Brazilian Journal of Pulmonology

ISSN (on-line): 1806-3756 | ISSN (printed): 1806-3713

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Current Issue: 2019 - Volume 45 - Number 3 (May/June)

EDITORIAL

Should the diaphragm be evaluated after abdominoplasty?

Deve-se avaliar o diafragma após a abdominoplastia?

 

Antonella LoMauro1; a

 

1. Dipartimento di Elettronica, Informazione e Bioingegneria, Politecnico di Milano, Milano, Italia.
a. http://orcid.org/0000-0002-1408-6971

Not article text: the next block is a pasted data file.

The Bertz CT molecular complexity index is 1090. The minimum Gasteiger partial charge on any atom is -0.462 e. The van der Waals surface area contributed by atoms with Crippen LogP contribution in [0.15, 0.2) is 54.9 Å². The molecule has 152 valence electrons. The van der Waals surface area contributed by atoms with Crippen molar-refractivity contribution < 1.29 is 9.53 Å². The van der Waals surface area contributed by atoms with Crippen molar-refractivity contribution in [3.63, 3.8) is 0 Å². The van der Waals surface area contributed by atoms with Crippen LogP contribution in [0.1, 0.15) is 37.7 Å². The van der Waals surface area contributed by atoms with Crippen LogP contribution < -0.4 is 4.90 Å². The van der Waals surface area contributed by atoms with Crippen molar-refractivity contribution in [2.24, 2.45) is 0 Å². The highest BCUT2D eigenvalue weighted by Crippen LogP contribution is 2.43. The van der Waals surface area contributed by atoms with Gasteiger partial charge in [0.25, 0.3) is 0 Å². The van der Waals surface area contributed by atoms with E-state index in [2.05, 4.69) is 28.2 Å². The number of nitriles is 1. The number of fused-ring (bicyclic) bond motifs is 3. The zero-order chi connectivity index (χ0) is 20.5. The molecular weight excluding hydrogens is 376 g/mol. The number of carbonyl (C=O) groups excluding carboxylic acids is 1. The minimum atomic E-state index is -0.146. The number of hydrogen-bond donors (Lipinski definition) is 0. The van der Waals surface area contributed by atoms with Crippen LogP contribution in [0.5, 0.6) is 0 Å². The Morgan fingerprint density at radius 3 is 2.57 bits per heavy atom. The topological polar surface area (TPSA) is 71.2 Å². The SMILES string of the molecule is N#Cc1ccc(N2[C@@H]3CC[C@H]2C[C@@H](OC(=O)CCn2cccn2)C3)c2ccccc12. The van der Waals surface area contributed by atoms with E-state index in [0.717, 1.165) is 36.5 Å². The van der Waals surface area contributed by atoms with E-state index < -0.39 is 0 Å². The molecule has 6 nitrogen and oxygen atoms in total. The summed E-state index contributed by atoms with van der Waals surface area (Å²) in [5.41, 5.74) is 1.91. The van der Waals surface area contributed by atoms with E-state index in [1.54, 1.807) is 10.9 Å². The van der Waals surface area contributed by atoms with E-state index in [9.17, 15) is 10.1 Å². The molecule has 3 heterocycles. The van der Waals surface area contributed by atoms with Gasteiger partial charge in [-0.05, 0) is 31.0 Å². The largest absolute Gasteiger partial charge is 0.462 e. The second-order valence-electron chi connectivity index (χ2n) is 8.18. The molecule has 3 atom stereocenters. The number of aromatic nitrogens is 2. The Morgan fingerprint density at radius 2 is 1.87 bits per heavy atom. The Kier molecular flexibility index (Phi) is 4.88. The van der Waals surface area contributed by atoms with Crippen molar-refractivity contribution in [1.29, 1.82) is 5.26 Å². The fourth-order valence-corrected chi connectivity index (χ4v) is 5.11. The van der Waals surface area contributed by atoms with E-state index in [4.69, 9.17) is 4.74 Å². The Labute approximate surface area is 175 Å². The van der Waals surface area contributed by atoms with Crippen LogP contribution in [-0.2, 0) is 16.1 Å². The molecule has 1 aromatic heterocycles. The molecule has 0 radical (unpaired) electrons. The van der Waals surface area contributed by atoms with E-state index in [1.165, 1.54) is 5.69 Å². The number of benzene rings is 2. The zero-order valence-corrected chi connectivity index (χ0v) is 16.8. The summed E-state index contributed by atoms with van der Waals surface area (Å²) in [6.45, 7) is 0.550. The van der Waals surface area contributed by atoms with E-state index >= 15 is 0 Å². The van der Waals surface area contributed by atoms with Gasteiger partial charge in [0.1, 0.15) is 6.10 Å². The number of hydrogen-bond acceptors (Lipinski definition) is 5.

The engine that moves air in and out of the lungs, sometimes referred to as the respiratory pump (or vital pump), relies on skeletal muscles, specifically the respiratory muscles. When the respiratory muscles contract, they create pressure gradients: negative to inhale and positive to exhale. With the exception of the diaphragm, all of the respiratory muscles have a secondary function as postural and chest wall stabilizers, forming and supporting the walls of the chest and abdomen. Quiet breathing is normally achieved by active inspiration, the diaphragm playing the major role, especially when the individual is in the supine position. The other inspiratory muscles contribute to quiet breathing, particularly when the individual is seated or standing. However, when higher levels of ventilation are required (e.g., during exercise) or when there are explosive events, such as coughing and vomiting, the other inspiratory muscles are strongly recruited, together with the expiratory ones. Expiration normally occurs as a passive return to functional residual capacity, and expiratory muscles do not usually contract in healthy subjects at rest.(1,2) Therefore, the diaphragm is the most important respiratory muscle. Diaphragmatic function can be assessed via invasive or noninvasive methods. The invasive methods require the use of esophageal catheters or ionizing radiation and are therefore not routinely used in clinical practice.(3,4) Ultrasound is a well-tolerated, noninvasive modality that allows quantitative measurements of diaphragm thickness and diaphragmatic excursion. When the diaphragm contracts, its normal movement is caudal, creating a piston-like effect to increase abdominal pressure and reduce pleural pressure. M-mode ultrasound allows the amplitude of the excursion of the hemidiaphragms to be quantified. The amplitude of excursion is defined as the maximal distance (from the end-expiratory baseline to the maximum height during inspiration) on the vertical axis of the M-mode ultrasound tracing of the echogenic line running between the liver (or spleen) and the lung, which corresponds to the diaphragm. The portability of an ultrasound device allows that measurement to be made directly at the bedside of patients, even of those who are critically ill. Reduced mobility of the diaphragm can be an indicator of muscle dysfunction.(5-7) Because of the major role played by the diaphragm, its dysfunction can have an impact on survival and quality of life, often being associated with dyspnea, exercise intolerance, and severe sleep disorders, including excessive daytime sleepiness.